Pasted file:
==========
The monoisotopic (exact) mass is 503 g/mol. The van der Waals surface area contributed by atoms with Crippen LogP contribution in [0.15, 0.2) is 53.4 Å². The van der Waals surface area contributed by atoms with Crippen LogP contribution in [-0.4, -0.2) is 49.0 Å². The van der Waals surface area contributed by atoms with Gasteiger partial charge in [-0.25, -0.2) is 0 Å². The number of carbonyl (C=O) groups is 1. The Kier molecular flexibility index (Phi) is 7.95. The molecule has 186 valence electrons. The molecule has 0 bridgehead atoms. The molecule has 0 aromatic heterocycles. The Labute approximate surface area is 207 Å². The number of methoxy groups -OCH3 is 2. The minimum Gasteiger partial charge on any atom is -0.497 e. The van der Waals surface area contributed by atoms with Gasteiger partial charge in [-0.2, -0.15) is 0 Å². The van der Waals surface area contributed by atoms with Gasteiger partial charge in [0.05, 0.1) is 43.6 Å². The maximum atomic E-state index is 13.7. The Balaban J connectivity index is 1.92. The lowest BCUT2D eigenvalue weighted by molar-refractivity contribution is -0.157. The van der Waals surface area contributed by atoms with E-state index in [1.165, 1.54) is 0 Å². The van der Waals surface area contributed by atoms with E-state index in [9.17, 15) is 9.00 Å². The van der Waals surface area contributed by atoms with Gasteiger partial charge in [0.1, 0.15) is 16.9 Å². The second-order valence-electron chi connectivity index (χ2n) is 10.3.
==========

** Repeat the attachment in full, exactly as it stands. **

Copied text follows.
The monoisotopic (exact) mass is 503 g/mol. The van der Waals surface area contributed by atoms with Crippen LogP contribution in [0.15, 0.2) is 53.4 Å². The van der Waals surface area contributed by atoms with Crippen LogP contribution in [-0.4, -0.2) is 49.0 Å². The van der Waals surface area contributed by atoms with Gasteiger partial charge in [-0.25, -0.2) is 0 Å². The number of carbonyl (C=O) groups is 1. The Kier molecular flexibility index (Phi) is 7.95. The molecule has 186 valence electrons. The molecule has 0 bridgehead atoms. The molecule has 0 aromatic heterocycles. The Labute approximate surface area is 207 Å². The number of methoxy groups -OCH3 is 2. The minimum Gasteiger partial charge on any atom is -0.497 e. The van der Waals surface area contributed by atoms with Gasteiger partial charge in [-0.2, -0.15) is 0 Å². The van der Waals surface area contributed by atoms with Gasteiger partial charge in [0.05, 0.1) is 43.6 Å². The maximum atomic E-state index is 13.7. The Balaban J connectivity index is 1.92. The lowest BCUT2D eigenvalue weighted by molar-refractivity contribution is -0.157. The van der Waals surface area contributed by atoms with E-state index in [1.165, 1.54) is 0 Å². The van der Waals surface area contributed by atoms with E-state index in [9.17, 15) is 9.00 Å². The van der Waals surface area contributed by atoms with Gasteiger partial charge in [0.1, 0.15) is 16.9 Å². The second-order valence-electron chi connectivity index (χ2n) is 10.3.